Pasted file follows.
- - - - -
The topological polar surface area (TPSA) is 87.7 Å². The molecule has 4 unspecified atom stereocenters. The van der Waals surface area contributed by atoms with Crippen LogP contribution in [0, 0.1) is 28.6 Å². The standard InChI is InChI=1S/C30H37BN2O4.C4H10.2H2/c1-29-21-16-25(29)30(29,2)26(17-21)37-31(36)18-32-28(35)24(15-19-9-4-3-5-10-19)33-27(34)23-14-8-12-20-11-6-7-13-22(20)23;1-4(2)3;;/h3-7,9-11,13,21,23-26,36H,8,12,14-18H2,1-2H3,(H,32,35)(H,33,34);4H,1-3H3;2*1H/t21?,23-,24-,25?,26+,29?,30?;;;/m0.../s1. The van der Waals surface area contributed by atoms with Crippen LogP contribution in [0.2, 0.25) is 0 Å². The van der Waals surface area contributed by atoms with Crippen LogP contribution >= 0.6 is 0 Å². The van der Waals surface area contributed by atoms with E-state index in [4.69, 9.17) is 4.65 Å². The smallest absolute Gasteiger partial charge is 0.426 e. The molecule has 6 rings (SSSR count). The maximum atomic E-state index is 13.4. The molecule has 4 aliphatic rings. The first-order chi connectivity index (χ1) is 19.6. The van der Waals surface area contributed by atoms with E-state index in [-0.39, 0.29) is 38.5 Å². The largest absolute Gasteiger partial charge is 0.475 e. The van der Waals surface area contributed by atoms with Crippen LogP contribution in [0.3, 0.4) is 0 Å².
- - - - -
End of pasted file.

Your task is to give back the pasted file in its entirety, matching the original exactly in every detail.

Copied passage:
The topological polar surface area (TPSA) is 87.7 Å². The molecule has 4 unspecified atom stereocenters. The van der Waals surface area contributed by atoms with Crippen LogP contribution in [0, 0.1) is 28.6 Å². The standard InChI is InChI=1S/C30H37BN2O4.C4H10.2H2/c1-29-21-16-25(29)30(29,2)26(17-21)37-31(36)18-32-28(35)24(15-19-9-4-3-5-10-19)33-27(34)23-14-8-12-20-11-6-7-13-22(20)23;1-4(2)3;;/h3-7,9-11,13,21,23-26,36H,8,12,14-18H2,1-2H3,(H,32,35)(H,33,34);4H,1-3H3;2*1H/t21?,23-,24-,25?,26+,29?,30?;;;/m0.../s1. The van der Waals surface area contributed by atoms with Crippen LogP contribution in [0.2, 0.25) is 0 Å². The van der Waals surface area contributed by atoms with Crippen LogP contribution >= 0.6 is 0 Å². The van der Waals surface area contributed by atoms with E-state index in [4.69, 9.17) is 4.65 Å². The smallest absolute Gasteiger partial charge is 0.426 e. The molecule has 6 rings (SSSR count). The maximum atomic E-state index is 13.4. The molecule has 4 aliphatic rings. The first-order chi connectivity index (χ1) is 19.6. The van der Waals surface area contributed by atoms with E-state index in [-0.39, 0.29) is 38.5 Å². The largest absolute Gasteiger partial charge is 0.475 e. The van der Waals surface area contributed by atoms with Crippen LogP contribution in [0.3, 0.4) is 0 Å².